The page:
As I’ve discussed previously, racing, or life for that matter, is a journey into uncertainty. We’re never sure exactly what’s going to happen. While we are really good at preparing for the physiologic strain of the race, as runners’ we often do a really poor job of preparing for the mental portion of the race.
No, I’m not talking about sports psychology work here, but instead about adapting our brains to the unsure demands and decisions that need to be made during a race. In my regular column for Running Times I explored this idea and gave a few examples of some of the way we have manipulated workouts to prepare for uncertainty.
We have a tendency to resist uncertainty in favor of the comfort of knowing what is coming, both in running and life. When we encounter uncertainty, we have a stress response that triggers emotions of fear, anxiety, and so forth, that bias us towards making bad decisions, or in the case of a race, giving into the pain and letting that small voice in our head win that tells us that we can’t continue at this pace. Instead of fearing uncertainty, we need to flip it on it’s head and use it as a stressor to adapt to and become resilient to it’s formerly debilitating effects.
“It is the systematic removal of uncertainty and randomness from things, trying to make matters highly predictable in their smallest details. All that for the sake of comfort, convenience, and efficiency.” Taleb
You see while stability seems grand, but it’s only when we’re pushed outside of these bounds do we really grow and adapt. Similar to how we adapt to the stress of a physical workout by increasing the strength of our muscle fibers, building mitochondria, or producing more red blood cells, our brains adapt to the stress of uncertainty, by adjusting our stress response, establishing and reinforcing memory connections, and being better equipped to handle that formerly uncertain situation. So, to not only mimic racing conditions or deal with the stress of uncertainty, but to also ingrain decision making in the right direction, introduce some uncertainty to your workouts!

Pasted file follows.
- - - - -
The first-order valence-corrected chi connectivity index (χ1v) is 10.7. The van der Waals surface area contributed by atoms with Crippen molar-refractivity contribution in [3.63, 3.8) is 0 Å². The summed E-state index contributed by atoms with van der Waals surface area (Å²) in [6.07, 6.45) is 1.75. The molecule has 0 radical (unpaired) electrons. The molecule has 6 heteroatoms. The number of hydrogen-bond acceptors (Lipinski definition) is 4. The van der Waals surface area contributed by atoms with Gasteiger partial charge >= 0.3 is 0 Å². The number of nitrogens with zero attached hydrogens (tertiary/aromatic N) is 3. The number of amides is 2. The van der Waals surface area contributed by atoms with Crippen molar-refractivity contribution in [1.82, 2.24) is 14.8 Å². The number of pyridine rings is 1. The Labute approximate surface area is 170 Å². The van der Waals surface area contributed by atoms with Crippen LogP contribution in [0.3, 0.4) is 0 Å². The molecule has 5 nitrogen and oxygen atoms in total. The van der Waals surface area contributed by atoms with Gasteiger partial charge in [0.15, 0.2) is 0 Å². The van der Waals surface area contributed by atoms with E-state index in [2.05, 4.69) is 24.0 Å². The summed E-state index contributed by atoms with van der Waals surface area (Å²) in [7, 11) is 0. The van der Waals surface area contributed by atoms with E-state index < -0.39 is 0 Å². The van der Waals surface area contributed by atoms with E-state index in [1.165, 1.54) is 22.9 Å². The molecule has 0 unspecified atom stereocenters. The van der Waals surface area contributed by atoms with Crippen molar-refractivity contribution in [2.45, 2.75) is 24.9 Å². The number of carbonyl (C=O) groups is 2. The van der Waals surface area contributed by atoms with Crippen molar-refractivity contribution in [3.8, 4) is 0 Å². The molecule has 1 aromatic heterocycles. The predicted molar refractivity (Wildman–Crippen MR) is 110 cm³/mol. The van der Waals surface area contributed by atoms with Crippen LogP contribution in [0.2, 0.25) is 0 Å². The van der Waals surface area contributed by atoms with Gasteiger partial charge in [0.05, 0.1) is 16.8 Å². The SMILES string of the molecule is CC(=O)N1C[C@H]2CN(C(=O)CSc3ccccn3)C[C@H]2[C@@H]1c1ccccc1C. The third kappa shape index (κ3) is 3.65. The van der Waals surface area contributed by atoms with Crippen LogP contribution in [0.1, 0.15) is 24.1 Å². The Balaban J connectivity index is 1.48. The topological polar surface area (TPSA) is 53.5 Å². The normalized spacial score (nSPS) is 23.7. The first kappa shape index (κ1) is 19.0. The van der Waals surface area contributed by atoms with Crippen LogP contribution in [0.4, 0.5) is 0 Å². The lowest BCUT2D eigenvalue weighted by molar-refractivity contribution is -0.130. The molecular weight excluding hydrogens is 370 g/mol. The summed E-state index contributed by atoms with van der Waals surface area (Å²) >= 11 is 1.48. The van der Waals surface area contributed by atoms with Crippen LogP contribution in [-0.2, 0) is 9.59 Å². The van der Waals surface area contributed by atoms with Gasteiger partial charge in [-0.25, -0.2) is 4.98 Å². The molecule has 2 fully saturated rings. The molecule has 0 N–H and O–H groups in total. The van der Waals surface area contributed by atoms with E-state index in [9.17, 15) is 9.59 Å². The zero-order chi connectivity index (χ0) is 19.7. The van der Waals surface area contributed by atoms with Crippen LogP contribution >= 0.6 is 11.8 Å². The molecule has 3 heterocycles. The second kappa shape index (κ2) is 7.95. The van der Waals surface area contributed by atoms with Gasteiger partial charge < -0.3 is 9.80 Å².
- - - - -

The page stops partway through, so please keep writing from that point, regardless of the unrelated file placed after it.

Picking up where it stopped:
When we prepare for a workout on a track, we typically know the
details, down to how many intervals we are going to run, how fast they will be and how much recovery we will take between each one. Even with a coach, we have some say over these variables if the workout starts to go awry. Our control of the entire situation is high.
When we show up at a race, however, all that we know is how far it will be and that we have to finish. We don’t know what our competitors will do, how they will impact our pacing strategy, what the conditions will feel like or what we will do if we feel subpar. We have less control and experience a higher degree of uncertainty.
And while we are really good at preparing for the physical demands of competition–and even some of the psychological demands, such as dealing with pain or fatigue–we are often really bad at preparing for the stress of a race situation.